LONDON (SHARECAST) - Shares of the London Stock Exchange (LSE) tumbled after it warned that proposed European regulatory changes will cut net treasury income over next financial year.
Recommendations published by the European Securities and Markets Authority (ESMA) and the European Banking Authority (EBA) look set to change the rules of the game, and differ considerably from the initial proposals published in March 2012.
One of the key changes is a requirement that as much as 95% of a European clearing house's cash deposits placed with financial institutions be collateralised with debt instruments. This will have an impact on the LSE's Italian central counterparties (CCP) business, CC&G.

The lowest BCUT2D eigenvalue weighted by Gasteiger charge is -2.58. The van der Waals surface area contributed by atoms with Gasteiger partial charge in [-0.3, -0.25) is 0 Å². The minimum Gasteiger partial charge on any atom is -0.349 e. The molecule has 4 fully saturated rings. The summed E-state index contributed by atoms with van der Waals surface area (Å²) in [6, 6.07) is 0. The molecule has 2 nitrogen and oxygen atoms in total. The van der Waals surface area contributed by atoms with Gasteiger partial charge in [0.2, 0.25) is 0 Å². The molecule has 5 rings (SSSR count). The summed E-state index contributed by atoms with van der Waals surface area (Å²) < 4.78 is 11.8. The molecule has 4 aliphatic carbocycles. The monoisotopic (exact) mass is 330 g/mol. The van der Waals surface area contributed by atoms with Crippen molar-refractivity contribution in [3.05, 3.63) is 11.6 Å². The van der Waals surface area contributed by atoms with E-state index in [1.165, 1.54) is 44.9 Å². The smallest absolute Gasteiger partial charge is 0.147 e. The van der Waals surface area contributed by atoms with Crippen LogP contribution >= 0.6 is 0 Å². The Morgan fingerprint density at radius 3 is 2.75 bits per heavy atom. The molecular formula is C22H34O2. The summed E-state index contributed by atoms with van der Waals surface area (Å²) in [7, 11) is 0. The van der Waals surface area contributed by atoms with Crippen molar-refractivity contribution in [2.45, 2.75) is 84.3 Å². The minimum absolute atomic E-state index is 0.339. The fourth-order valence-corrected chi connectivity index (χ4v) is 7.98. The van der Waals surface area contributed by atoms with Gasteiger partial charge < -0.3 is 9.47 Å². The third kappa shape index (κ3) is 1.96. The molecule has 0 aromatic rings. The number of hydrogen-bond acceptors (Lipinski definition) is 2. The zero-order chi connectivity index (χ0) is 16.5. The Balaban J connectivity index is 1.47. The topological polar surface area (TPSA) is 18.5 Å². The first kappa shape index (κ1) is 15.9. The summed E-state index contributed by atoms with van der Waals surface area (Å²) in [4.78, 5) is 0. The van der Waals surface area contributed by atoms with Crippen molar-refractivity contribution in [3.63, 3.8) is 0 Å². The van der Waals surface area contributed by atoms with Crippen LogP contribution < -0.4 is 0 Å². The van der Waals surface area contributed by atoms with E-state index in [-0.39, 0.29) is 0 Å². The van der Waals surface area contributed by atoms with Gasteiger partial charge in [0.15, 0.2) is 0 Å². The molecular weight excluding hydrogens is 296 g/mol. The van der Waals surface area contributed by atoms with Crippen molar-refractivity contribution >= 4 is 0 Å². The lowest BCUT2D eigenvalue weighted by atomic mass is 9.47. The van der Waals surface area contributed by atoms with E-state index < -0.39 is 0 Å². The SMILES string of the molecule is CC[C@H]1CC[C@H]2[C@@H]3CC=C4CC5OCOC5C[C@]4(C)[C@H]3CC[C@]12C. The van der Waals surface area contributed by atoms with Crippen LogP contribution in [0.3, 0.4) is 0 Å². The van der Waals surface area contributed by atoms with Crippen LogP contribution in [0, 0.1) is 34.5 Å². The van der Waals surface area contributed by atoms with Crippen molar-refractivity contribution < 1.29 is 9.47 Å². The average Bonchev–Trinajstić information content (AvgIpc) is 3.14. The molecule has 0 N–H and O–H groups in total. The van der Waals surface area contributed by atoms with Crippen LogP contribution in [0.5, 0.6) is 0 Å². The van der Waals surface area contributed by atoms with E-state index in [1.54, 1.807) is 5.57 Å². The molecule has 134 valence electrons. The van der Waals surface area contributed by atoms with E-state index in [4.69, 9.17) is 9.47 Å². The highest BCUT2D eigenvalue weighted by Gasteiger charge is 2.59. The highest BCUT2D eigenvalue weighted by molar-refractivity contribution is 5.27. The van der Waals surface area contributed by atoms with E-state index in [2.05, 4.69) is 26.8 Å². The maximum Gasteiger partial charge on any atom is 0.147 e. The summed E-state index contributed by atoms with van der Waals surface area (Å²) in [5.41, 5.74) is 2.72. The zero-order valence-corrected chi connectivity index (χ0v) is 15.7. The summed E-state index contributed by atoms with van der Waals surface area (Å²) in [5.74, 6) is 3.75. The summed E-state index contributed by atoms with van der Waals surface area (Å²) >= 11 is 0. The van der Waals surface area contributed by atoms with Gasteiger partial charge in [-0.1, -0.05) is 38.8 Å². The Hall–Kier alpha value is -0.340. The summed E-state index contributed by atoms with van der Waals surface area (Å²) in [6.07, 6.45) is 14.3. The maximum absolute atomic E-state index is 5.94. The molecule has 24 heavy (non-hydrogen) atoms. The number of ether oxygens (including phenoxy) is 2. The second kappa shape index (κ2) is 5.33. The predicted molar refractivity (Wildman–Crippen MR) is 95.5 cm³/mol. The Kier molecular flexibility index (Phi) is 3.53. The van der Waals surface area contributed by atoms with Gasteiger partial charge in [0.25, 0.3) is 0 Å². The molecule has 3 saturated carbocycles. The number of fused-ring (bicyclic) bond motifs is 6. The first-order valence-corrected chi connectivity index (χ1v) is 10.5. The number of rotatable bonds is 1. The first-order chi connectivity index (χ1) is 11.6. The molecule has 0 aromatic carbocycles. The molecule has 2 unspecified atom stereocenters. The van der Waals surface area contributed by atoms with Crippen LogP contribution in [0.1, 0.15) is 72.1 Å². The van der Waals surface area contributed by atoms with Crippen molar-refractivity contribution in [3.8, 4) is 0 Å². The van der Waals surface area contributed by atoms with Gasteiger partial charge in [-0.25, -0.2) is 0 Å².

If implemented, the recommendations will require central counterparties - i.e. middle-men - to meet certain conditions regarding, among other things, liquidity and credit and market risk, the LSE said in a company statement.
"If adopted in their current form, the recommendations will have some implications for LSE's existing wholly owned subsidiary CCP, CC&G," it added.
The move could significantly reduce net interest income from its Italian clearing house, which currently accounts for over 15% of total group revenue.